Experimental and numerical analysis of drilled- and molded-hole glass fiber reinforced polymer matrix (GFRP) composites


Polymer Composites, vol.45, no.9, pp.7811-7819, 2024 (SCI-Expanded) identifier identifier

  • Publication Type: Article / Article
  • Volume: 45 Issue: 9
  • Publication Date: 2024
  • Doi Number: 10.1002/pc.28305
  • Journal Name: Polymer Composites
  • Journal Indexes: Science Citation Index Expanded (SCI-EXPANDED), Scopus, Academic Search Premier, PASCAL, Aerospace Database, Chemical Abstracts Core, Chimica, Communication Abstracts, Compendex, INSPEC, Metadex, Civil Engineering Abstracts
  • Page Numbers: pp.7811-7819
  • Keywords: bending, failure, flexural, hole drilling, mechanical behavior, molded-hole, polymer matrix composites
  • Bursa Uludag University Affiliated: Yes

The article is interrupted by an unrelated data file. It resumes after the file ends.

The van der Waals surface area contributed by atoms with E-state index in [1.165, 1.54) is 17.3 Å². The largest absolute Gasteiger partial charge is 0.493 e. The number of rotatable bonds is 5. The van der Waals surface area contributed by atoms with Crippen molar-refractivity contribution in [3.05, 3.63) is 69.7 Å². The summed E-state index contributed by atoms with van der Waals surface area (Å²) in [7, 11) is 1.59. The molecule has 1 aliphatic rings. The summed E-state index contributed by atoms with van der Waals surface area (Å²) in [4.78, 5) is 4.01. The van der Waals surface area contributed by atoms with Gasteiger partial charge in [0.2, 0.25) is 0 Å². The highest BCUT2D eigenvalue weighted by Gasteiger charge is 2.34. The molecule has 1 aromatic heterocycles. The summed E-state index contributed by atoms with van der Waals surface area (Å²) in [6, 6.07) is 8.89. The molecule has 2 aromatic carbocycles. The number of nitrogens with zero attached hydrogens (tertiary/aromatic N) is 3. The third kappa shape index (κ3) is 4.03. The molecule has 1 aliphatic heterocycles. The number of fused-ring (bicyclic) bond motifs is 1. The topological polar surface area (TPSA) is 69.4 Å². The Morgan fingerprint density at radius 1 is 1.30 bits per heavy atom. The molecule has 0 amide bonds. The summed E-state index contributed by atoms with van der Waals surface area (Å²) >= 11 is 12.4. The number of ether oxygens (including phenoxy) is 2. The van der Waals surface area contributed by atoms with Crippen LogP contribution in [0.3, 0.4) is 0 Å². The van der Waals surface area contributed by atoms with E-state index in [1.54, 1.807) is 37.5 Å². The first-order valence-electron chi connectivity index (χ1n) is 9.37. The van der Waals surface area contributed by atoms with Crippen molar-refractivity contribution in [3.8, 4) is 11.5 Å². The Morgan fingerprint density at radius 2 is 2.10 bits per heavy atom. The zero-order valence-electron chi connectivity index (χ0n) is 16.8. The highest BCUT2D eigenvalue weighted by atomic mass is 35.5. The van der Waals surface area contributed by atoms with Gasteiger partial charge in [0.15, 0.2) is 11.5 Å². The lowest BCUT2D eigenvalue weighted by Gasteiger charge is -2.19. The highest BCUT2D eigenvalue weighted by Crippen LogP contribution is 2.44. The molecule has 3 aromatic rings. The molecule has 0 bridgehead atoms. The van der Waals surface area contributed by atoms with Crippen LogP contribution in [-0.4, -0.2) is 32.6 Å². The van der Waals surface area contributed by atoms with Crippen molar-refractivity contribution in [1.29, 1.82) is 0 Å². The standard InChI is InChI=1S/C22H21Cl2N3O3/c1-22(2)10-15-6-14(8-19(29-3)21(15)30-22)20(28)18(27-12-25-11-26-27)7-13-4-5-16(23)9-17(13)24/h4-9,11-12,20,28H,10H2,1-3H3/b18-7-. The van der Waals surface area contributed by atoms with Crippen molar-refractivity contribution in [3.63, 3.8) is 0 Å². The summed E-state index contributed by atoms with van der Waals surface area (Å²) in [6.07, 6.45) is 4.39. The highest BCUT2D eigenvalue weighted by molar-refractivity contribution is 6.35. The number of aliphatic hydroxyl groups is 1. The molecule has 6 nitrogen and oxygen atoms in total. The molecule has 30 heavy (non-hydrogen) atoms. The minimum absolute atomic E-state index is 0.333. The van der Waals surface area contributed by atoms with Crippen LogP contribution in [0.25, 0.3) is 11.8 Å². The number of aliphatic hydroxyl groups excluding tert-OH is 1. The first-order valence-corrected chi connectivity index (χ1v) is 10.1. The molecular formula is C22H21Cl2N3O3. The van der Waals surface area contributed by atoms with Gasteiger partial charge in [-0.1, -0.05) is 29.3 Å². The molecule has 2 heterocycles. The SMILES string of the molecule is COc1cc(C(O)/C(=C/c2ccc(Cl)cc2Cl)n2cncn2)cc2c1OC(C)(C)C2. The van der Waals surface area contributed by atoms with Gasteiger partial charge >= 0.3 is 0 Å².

Drilling glass fiber reinforced polymer matrix (GFRP) composites typically causes burrs, splintering, and microcracks within the GFRP structure, as well as delamination, fiber pull-out, and thermal degradation of the polymer matrix. Designing and manufacturing molded-hole GFRP components, as opposed to drilling, has recently been proposed as a promising method for overcoming the issues associated with drilling, for which there is limited research. Specifically, the mechanical response of molded-hole GFRP has not been fully addressed in the literature. In the present study, molded and drilled GFRP composites with epoxy matrix were fabricated by hand lay-up, and then the samples were analyzed utilizing experimental and numerical analysis techniques. Stress and strain analyses of GFRP samples were performed in Ansys Transient Structural Analysis. Although the fiber orientations of the layer geometries [0°/90°] and 3D models were the same, an additional layer was defined in the direction of the fiber orientation [45°/−45°] of molded-hole composites to simulate the fiber accumulation effect. Experimental findings revealed that the flexural strength of molded composites was 12% greater than that of drilled composites. According to the numerical analysis, 98.7% proximity was achieved between the experimental and numerical results. Thus, the present study has provided numerical modeling to understand the flexural strength of molded composites for the first time, which will contribute to the increased use of molded composites in numerous applications in the fields of aerospace, automotive, and marine. Highlights: Drilled- and molded-hole GFRP composites were produced by hand lay-up. Flexural properties of the composites were examined via 4P bending tests. Flexural strength of molded composites was higher than that of drilled ones. 98.7% proximity was achieved between the experimental and FEM results. A unified FEM method is proposed for the molded-hole composites.